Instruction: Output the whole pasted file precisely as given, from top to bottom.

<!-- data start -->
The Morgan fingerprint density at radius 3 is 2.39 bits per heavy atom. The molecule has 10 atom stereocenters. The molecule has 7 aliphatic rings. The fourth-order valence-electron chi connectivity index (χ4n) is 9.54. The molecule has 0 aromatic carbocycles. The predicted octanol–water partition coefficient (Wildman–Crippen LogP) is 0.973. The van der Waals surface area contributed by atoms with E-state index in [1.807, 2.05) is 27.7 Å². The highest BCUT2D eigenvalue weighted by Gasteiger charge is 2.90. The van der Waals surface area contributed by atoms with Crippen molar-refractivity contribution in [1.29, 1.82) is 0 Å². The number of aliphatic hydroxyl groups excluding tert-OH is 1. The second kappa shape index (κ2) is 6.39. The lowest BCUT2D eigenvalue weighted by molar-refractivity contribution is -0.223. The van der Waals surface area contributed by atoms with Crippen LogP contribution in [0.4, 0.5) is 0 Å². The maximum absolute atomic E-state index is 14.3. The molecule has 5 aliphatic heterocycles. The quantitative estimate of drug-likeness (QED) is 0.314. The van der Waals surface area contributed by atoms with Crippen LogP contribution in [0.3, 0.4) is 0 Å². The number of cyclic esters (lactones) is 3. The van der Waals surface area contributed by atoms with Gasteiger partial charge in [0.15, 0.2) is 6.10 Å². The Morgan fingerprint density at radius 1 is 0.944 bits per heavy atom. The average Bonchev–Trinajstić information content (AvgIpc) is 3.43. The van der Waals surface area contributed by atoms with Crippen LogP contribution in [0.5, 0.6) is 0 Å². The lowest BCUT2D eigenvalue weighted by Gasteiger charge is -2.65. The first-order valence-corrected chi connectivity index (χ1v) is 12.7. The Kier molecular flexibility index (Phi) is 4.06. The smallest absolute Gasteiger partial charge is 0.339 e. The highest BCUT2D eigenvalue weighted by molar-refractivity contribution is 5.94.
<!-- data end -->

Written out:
The Morgan fingerprint density at radius 3 is 2.39 bits per heavy atom. The molecule has 10 atom stereocenters. The molecule has 7 aliphatic rings. The fourth-order valence-electron chi connectivity index (χ4n) is 9.54. The molecule has 0 aromatic carbocycles. The predicted octanol–water partition coefficient (Wildman–Crippen LogP) is 0.973. The van der Waals surface area contributed by atoms with E-state index in [1.807, 2.05) is 27.7 Å². The highest BCUT2D eigenvalue weighted by Gasteiger charge is 2.90. The van der Waals surface area contributed by atoms with Crippen molar-refractivity contribution in [1.29, 1.82) is 0 Å². The number of aliphatic hydroxyl groups excluding tert-OH is 1. The second kappa shape index (κ2) is 6.39. The lowest BCUT2D eigenvalue weighted by molar-refractivity contribution is -0.223. The van der Waals surface area contributed by atoms with Crippen LogP contribution in [0.4, 0.5) is 0 Å². The maximum absolute atomic E-state index is 14.3. The molecule has 5 aliphatic heterocycles. The quantitative estimate of drug-likeness (QED) is 0.314. The van der Waals surface area contributed by atoms with Crippen LogP contribution in [0.3, 0.4) is 0 Å². The number of cyclic esters (lactones) is 3. The van der Waals surface area contributed by atoms with Gasteiger partial charge in [0.15, 0.2) is 6.10 Å². The Morgan fingerprint density at radius 1 is 0.944 bits per heavy atom. The average Bonchev–Trinajstić information content (AvgIpc) is 3.43. The van der Waals surface area contributed by atoms with Crippen LogP contribution in [0.5, 0.6) is 0 Å². The lowest BCUT2D eigenvalue weighted by Gasteiger charge is -2.65. The first-order valence-corrected chi connectivity index (χ1v) is 12.7. The Kier molecular flexibility index (Phi) is 4.06. The smallest absolute Gasteiger partial charge is 0.339 e. The highest BCUT2D eigenvalue weighted by molar-refractivity contribution is 5.94.